An image of the old water tank in my grandmother’s backyard, around which the bees would form a ring, flashed before my eyes. Those bees are no longer there. It occurred to me that their absence is but one of a plead of evidence of the destructive effects of pesticides and other harmful chemicals poisoning the environment. Effects that continue to force us into new ways of existing with and on this planet. But these modus vivendi have a fast-approaching expiration date. In the last thirty years, approximately three thirds of the pollinators on our planet have disappeared, and yet an estimated 75 percent of the food we depend on relies on their presence. I saw before me the face of my grandmother Maria and great-grandmother Matilda. Both of them were, to put it in contemporary terms, zero-waste. Whatever was cooked for dinner has eaten. Leftovers were fed to the chickens and other domestic animals. Grandmother had taught me to darn socks when I was still quite small, explaining that the more holes in a piece of clothing, the more valuable it is because yarn is one of the most precious commodities of humankind. A hole or tear is mendable, a skirt or shirt can be revived, if only we take the time and effort to fix things instead of throwing them away. After all, our cultural closeness to clothing is also a very physical one. It is because of this intimate relationship that I grew to love and admire the traditional costumes of peasants (and I continue to collect and restore these professionally). The costumes were passed down from generation to generation, fulfilling many functions in both a pragmatic and cultural sense. The stitching in the festive, embroidered items, for example, carried with it a story, a system of signs embedded in pattern and colour. Last but not least, a testament to the value and quality of the costume was the meticulous craftsmanship required to produce it. The quality and beauty of many of these costume items is breath-taking. It sometimes took months to produce but one item before it was passed on as a gift; a gift that was the result of care, dedication and patience. In north of Portugal, Viana do Castelo, one such item was a red scarf embroidered in red cross-stitch given by women to men, to let them know that their heart belongs to them alone. A man who was gifted such a scarf could tie it around his neck and wear it during the day, so that other women might see that he is taken. Could a scarf sold in a fast-fashion chain store, made by women crammed behind sewing machines and working fourteen hour shifts in mass garment producing factories, fulfil the same function?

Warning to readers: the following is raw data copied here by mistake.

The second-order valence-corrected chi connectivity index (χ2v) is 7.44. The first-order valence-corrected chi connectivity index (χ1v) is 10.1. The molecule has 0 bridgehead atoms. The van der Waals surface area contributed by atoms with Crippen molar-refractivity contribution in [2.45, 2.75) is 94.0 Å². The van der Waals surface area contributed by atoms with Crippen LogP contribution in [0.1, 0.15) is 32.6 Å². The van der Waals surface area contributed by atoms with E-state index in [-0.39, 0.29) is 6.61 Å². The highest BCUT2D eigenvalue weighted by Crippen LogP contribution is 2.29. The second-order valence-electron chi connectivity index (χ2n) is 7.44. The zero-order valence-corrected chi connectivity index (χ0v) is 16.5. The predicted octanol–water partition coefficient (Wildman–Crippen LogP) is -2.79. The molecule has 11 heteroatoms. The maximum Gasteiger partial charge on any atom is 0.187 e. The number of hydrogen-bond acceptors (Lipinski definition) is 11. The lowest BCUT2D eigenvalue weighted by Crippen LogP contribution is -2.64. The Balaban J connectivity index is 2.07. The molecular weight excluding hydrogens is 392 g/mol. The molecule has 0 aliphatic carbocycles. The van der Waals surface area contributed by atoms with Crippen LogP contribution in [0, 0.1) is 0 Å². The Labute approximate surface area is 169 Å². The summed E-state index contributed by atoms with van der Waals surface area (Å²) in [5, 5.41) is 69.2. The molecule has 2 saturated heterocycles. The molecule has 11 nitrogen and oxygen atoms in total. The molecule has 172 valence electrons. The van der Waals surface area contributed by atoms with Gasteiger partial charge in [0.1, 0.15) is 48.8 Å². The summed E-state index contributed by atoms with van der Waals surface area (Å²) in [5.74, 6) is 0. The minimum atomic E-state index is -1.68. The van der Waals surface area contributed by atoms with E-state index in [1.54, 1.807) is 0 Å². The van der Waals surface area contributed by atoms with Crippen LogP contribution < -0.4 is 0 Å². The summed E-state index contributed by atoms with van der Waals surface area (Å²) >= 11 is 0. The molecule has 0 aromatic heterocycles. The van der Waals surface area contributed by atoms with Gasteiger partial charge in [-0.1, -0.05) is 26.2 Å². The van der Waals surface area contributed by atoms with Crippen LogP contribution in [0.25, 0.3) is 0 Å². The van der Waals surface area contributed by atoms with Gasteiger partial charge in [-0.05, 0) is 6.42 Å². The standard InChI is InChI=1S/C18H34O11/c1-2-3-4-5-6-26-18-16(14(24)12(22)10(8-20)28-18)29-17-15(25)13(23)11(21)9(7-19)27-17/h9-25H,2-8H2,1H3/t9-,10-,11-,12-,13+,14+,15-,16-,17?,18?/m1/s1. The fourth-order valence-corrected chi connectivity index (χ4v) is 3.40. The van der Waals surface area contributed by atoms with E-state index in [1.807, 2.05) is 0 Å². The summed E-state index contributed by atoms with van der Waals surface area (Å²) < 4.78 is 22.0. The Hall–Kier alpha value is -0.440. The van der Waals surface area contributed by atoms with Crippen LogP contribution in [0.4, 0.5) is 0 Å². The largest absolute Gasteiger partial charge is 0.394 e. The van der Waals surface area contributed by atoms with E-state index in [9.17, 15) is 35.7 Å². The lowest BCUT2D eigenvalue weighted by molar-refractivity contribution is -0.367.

Our grandmothers knew and understood the entirety of the process of fabric weaving, they knew that every stitch represented (to a greater or lesser extent) a personal investment and that therefore, clothes are to be worn and remain in use for as long as possible. Unlike our ancestors, the average woman in Europe today might wear an item of clothing but on a dozen occasions before she discards it. A hole in your shirt? No longer functional, chuck it out! A new one is less than 10 euros. Yet, an approximate 2700 litres are needed in order to produce one simple cotton t-shirt, which is also approximately the amount of water one person consumes in two and a half years. Such t-shirts are usually produced in countries of what we might call the developing world, where most of the world’s cotton is grown and collected. This raw cotton is then “spun” into thread and woven into fabric. This fabric is then cut, sewn, transported, stored etc. Not to mention the additional resources that are spent on marketing, staffing and the renting of commercial spaces. Even today, after the nature of the fashion industry has been exposed in documentary films such as Walmart: The High Cost of Low Price (2005), The Machinists (2010) or The True Cost (2015), the wages of many factory workers around the world are little more than 30 cents an hour; some of these workers toil away at their stations while, on the other side of the factory building, entire families rest for a short night’s sleep before the start of their next shift. Why don’t they just go home? We cannot fathom what it means to live and work in such dire conditions. Tolerating for them to live in these hellish circumstances is the true price of that 5€ t-shirt. 70 percent of the rivers in China are contaminated by an estimated nine million litres of wastewater produced by the textile industry. Lagging right behind the oil industry, the empire of fast fashion textiles is the world’s second most wasteful and environment-contaminating industry. Among this toxic waste are particles from textile-dyeing substances as mercury, cadmium or lead. There is a saying in parts of China that one can always tell which colours will be in next season by the colours of the rivers.